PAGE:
French College vs American College.

My student life in SJCC with a foreigner point of view.

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French College vs American College.

Alix Duhon, Times Staff

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I am happy that I finally succeeded in my American educational journey, I graduated in May 2018, I am done with SJCC. I met some great professors and students, my student visa allowed me to stay longer in the U.S. but for the most part, for my personal point of view, it was a waste of money.

I came to the U.S. four years ago as an au pair (a foreign person hired by a family to take care of their children.) to learn English.

I got a business degree in France but my English was a disaster, I just knew how to introduce myself, and some basic words and sentences but that was it.

During my first year in the U.S. my English started to improve, I could start to understand people better, while improving reading and writing in English.

After my au pair year I got the opportunity to stay in the country and become a student.

I was really excited by the idea of living an American student life. In the movies, it looked great. The American students seem to have a busy but fun life between class, extra activities, jobs, parties, and friends. Plus it was hard to make friends with people here, so I thought that would be a good way to socialize more.

Finally the idea of having an American degree could be good on my French resume.

I registered at SJCC as an international student and started my journey to get an associate degree in Media Arts.

Because I already had a degree from France, I can compare the two systems of education. The differences are really noticeable. For the most part I would say that I have been disappointed by the education here.

First of all the price. I got my degree in France with an internship, so I was at school every Thursday and Friday from 8 a.m. To 6 p.m. for two years, sitting in the same classroom, with the exact same classmates.

From Monday to Wednesday I was working for a company in a field related to my diploma. My job was commercial assistant. I was taking appointment with therapists as speech therapists, psychologists, occupational therapists, and neuropsychologists to offer them demonstrations of rehabilitation softwares that they could use during their sessions to improve the cognitive functions of their patients. The company paid me plus they were paying for my school.

Education is free in France from preschool to university. In the case of internship the establishments that provide the education are private and are charging the sponsor companies for the school fees. However the French Regions give scholarships to the companies that hire a student to motivate them to give jobs to young people and allow them to get a degree at the same time.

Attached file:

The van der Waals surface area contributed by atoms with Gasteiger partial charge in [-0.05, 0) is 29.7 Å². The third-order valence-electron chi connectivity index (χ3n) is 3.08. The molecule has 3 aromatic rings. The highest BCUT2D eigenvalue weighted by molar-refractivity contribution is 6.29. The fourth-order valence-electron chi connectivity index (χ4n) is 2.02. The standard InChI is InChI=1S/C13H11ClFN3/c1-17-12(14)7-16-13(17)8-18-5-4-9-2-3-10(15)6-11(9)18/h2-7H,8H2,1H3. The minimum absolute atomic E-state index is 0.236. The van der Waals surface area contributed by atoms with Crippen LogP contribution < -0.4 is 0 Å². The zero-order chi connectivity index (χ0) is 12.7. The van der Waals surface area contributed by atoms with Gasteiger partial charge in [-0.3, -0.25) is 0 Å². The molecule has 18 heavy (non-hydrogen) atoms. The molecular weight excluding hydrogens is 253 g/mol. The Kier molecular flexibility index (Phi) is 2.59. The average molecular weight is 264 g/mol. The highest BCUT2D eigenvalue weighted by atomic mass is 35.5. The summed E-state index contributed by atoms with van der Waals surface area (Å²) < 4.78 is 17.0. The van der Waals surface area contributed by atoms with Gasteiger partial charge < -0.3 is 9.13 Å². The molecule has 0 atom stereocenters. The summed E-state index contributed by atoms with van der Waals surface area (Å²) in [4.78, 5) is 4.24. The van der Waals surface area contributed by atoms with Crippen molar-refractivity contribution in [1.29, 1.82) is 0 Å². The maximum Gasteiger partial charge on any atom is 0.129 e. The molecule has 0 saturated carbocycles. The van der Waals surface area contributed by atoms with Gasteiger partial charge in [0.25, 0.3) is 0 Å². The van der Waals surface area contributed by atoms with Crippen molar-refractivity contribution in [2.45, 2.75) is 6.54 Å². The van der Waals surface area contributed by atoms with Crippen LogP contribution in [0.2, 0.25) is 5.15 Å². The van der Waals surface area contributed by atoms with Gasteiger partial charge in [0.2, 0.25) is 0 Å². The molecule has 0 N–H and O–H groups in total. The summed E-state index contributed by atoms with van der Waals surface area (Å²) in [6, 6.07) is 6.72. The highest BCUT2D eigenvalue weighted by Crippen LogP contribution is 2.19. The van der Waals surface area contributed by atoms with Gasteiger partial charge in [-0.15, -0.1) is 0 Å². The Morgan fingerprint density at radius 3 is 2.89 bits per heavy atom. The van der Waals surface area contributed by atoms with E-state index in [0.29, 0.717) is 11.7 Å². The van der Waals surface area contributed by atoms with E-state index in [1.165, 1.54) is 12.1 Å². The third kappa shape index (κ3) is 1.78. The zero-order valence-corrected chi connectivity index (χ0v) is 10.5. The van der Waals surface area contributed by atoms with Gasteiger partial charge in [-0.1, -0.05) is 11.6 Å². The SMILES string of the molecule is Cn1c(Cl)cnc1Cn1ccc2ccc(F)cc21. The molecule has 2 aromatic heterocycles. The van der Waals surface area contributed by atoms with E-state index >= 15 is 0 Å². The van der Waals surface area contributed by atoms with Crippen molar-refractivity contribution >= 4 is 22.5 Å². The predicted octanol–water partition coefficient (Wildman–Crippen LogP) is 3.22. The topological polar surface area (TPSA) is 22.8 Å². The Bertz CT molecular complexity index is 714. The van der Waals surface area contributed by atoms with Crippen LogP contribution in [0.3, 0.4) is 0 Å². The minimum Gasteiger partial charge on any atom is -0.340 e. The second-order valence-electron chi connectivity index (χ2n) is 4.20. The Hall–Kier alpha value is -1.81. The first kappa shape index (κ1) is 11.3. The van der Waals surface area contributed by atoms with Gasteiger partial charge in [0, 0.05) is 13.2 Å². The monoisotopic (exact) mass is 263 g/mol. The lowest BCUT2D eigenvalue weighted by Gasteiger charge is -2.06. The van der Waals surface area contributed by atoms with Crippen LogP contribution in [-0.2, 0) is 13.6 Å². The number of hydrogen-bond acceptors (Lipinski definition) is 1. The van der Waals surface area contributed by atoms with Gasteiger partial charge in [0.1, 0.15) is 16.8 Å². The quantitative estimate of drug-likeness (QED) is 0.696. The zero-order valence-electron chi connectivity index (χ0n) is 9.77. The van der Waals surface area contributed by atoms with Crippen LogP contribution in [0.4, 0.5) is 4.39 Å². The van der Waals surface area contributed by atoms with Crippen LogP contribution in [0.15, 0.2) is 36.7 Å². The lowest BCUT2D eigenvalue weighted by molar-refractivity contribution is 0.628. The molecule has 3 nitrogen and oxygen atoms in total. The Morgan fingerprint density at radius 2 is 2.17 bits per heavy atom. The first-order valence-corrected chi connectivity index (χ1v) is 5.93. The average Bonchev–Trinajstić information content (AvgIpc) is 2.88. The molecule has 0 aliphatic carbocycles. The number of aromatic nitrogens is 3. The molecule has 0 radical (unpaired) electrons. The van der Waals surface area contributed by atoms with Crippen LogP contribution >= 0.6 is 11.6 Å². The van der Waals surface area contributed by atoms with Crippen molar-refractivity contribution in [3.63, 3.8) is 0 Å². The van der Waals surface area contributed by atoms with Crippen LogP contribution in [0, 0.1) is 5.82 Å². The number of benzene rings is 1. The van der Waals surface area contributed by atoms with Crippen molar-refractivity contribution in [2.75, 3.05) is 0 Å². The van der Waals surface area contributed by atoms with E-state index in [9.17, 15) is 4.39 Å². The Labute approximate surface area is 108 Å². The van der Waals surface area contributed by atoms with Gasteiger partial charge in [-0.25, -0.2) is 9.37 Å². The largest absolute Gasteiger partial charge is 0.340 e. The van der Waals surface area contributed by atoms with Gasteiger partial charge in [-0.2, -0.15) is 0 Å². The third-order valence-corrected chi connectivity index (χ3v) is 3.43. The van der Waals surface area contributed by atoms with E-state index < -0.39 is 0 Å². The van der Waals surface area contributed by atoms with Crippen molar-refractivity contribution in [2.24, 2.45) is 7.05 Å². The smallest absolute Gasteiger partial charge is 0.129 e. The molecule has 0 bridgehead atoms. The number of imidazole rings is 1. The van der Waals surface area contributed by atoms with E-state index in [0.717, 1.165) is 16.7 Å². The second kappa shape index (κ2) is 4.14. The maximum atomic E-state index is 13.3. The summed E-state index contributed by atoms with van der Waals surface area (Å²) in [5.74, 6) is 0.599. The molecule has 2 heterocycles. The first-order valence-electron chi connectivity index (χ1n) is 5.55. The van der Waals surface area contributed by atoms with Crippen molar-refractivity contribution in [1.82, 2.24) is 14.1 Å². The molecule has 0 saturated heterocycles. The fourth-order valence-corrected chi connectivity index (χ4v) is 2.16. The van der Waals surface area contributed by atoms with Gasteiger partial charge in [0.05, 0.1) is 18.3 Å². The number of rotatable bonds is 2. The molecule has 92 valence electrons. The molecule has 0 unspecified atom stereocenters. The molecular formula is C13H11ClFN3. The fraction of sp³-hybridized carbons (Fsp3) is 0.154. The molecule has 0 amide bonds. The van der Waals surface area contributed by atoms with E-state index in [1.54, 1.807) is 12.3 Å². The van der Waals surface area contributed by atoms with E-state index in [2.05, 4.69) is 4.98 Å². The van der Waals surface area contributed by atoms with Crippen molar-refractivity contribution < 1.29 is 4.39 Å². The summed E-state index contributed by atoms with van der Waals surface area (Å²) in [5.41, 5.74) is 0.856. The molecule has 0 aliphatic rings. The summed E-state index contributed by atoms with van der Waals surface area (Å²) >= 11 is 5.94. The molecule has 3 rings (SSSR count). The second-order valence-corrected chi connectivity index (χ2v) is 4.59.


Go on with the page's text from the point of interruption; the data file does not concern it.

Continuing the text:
Only a few private schools have fees in France, as the most expensive school in France is EMLyon. A glorious international business school that charge the students $17,000 per year. In SJCC, according to information found on the school website, you pay $46 per unit as a US citizen and $285 for an international student.

If a foreign student goes to study in France it will be free.

In France you are in the same classroom with the same people, only the professors move from one class to another. You sit at the same spot for two years, making it easy to make friends.

Today I am still regularly in touch with my classmates from college in France, even if it was five years ago. Here I don’t even stay in touch with the classmates from the semester before.

I think it is not just school, it is cultural. In the U.S. you become friends really fast but for a short amount of time, it can be just for a night during a party, or just for a few months during a school semester. In France it takes us time to be friends, we are not open to new people easily, so once we become friends it is better to be for life.

Even if you share your phone number, Snapchat or Facebook, you know that your classmates are going to disappear at one point when the semester is over. So the American student life dream that I watched on movies where the students hang out with a lot of friends all the time didn’t appear at all here.

Finally the level of education.

The newspaper The Guardian published a world education ranking list established with data collected about reading, math, and science. The top 10 is Finland, Japan, South Korea, New Zealand, Canada, Estonia, Australia, Netherlands, Germany and Switzerland. The U.S. appears 17th and France 21st.

So knowing that the U.S. has a better rank than France, I hoped to get a good level of education. But this is where my biggest disappointment was.

I didn’t find it hard enough, it was way more complicated to get my diploma back home than my associate here.

Here you can pick your classes, you can even pick your professor, it is like grocery shopping. Back home you don’t have the choice of classes or professors, it is imposed for two years.

To validate the degree you have final exams that last a week and regroup everything that you learn during two years. The tests are composed of essays to write in three hours, study of professional cases for five hours, oral test in front of people you don’t know.

It is really stressful.

Here if you fail your class you can try again next semester with another professor. Plus, I have to be honest, it is hard to fail a class in SJCC.

Between the extra credits, the tests that are multiple choice answers, some professors who allow you to keep your notes during the tests and some who never give you homework, you really have to never show up in class to not pass it.

I didn’t find it serious enough for some classes, especially for the classes that concern my major. I wish it would have been more professional oriented and less high school scholar oriented.